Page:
The US impact on Canadian healthcare

There is nothing Canadians cherish more than a chance to criticise their larger neighbour to the south. Sometimes the Canadian lust for one-upmanship is so great that it brings to mind the Mastercard ad campaign: "A chance to feel superior to the US? Priceless".

Still, it is not always easy living next door to the US, especially during a presidential campaign. Consider what this week is becoming campaign theme number one: the reimportation of US-made drugs from Canada. This idea is hard to grasp, especially as policy: US citizens buy drugs from Canada that were mostly made in the US to start with. Nonetheless, John Kerry is pushing for it. Republicans like it. And the positions they take will determine the future of one of the centrepieces of Canada's "I'm different" culture: its subsidised healthcare.

This is a story that starts with Canada and its decision to set itself two challenging goals. The first is to be a market-based country. The second is to be a social welfare state. Reconciling these goals is nearly impossible, as recent experience in Europe has shown. But Canada persists. One reason it does so is the aforementioned desire to set itself apart from the big, selfish, free-market US.

Nowhere is the Canadian difference more stark than in the area of health. The US relies on the private sector to insure its workforce; it provides a healthcare programme for the elderly, Medicare, but until recently there was no drug coverage for that age group. Canada rejects the market solution, following Britain and serving citizens with publicly funded doctors and hospitals.

On drugs, Canada has sought to balance a respect for patents and property (its capitalist side) with its desire for low prices and its dislike for pharmaceutical companies, which it views as price gougers.

Ottawa's thuggish compromise is to demand a lower price point from drug manufacturers for the Canadian market - and to threaten to strip away patent protection if the manufacturers don't give them those prices.

The drug companies, many American, have lived with this. After all, Canada accounts for only 2 per cent of the global drug market, compared with 37 per cent for the US. The whole arrangement - the healthcare, the drugs and the compromises - has meant enormous costs for Canada. Relatively few Canadians choose to become doctors and, of those who do, a significant number emigrate. Canada has fewer doctors per capita than Germany, Belgium, France, the UK and Poland. Modern technology is too expensive for the public sector, so Canadians have access to fewer MRI machines and CT scanners than citizens of many other developed nations including Germany and France. Waiting lists for treatments by specialists average 18 weeks.* In the drug department, innovation has slowed.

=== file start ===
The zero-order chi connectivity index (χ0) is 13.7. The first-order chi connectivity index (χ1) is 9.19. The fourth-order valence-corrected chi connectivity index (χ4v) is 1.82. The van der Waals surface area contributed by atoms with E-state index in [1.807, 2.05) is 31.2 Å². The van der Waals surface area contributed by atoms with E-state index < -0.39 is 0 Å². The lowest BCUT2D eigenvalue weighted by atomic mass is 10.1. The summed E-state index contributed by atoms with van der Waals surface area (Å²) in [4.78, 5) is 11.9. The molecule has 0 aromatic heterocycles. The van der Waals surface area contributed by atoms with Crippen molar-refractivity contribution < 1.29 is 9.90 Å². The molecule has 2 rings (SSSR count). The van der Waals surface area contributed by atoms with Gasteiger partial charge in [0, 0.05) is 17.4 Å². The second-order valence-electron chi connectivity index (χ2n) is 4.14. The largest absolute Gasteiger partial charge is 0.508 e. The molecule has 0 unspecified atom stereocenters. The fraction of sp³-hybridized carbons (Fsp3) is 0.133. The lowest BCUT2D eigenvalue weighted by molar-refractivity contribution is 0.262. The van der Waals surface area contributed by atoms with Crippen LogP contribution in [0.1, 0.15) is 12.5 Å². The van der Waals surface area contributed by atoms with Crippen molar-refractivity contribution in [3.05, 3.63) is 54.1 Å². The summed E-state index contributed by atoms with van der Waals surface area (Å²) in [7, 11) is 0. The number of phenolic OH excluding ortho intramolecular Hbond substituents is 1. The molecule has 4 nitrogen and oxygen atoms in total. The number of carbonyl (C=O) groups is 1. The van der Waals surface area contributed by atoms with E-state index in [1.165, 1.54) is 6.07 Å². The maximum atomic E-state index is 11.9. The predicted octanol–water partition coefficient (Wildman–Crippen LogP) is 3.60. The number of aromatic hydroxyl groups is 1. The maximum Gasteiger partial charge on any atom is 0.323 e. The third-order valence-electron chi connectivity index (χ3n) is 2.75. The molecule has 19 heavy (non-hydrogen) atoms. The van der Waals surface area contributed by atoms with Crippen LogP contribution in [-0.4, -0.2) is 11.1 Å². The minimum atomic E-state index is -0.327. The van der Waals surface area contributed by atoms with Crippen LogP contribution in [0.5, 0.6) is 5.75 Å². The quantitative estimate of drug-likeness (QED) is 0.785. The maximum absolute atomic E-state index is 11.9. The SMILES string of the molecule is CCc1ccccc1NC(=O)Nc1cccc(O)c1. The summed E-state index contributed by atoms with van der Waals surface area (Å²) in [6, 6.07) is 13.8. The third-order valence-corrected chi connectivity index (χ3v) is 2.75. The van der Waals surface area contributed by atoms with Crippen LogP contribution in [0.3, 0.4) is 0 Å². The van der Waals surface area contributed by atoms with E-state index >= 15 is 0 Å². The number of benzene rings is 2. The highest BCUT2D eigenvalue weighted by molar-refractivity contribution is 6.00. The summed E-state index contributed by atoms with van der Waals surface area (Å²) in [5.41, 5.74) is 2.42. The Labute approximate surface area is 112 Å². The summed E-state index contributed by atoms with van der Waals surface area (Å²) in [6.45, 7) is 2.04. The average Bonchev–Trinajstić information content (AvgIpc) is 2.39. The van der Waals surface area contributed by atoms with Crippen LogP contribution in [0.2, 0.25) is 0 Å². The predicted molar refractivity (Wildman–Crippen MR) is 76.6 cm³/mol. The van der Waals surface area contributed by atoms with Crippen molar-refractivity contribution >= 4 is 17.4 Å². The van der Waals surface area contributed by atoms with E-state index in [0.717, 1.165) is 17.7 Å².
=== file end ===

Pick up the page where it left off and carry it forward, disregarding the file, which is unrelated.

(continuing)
Still, people cling to their illusions and Canada might have done so forever but for granny - US granny, that is. American senior citizens discovered that Canadian drugs were cheaper and began travelling over the border by Greyhound bus to purchase them. With the rise of the internet, suddenly Americans were ordering drugs from Canadian vendors by the thousands.

A consumerite media covered this as a free-market choice, rarely mentioning why Canadian drugs are cheaper. That was disingenuous: engaging in opportunistic arbitrage that exploits a price-control regime is different from buying on a truly free market. But politics nearly always trumps economics, and cheap drugs from Canada is proving a winning idea. Mayors from US towns and state governors are striking individual deals to buy cheaper drugs in Canada.

On Thursday, in a speech delivered in Evanston, Illinois (a town more Canadian than American in its culture), Mr Kerry assailed George W. Bush, saying that the president "stubbornly refuses to allow the importation of drugs while the prices are going steadily up".

And now even the Bush administration appears to be succumbing. Mark McClellan, who heads the Food and Drug Administration, last week softened his formerly iron opposition to reimports. Suddenly the possibility that the US might pass national legislation to formalise reimports becomes real.

Of course, the moment reimportation dents their all-important US market, the drug companies will simply stop giving Canada lower prices. Canada will then face a choice. Accept the higher prices (yet another challenge to its social commitment) or weaken patent law - not a good thing for a modern market-oriented country to do - and sell generics and copycats.

A happy free-market observer might once have theorised that the first choice, the higher prices for Canada, would be a good thing in the long run, ending Canadian free-riding and promoting innovation.

But that argument became hard to make as of last year, when the US Congress - again, with elections in view - passed its own law creating a new Canadian-style entitlement for the elderly: government-funded drugs. In other words, the US is putting unprecedented pressure on the Canadian system even as it is moving to emulate that system. On this one at least, you have to feel for the Canadians: they live with the consequences of Bush v Kerry, but they don't get to vote on them.

* Fraser Institute, Canada (www.fraserinstitute.ca)

© Copyright 2004 Financial Times

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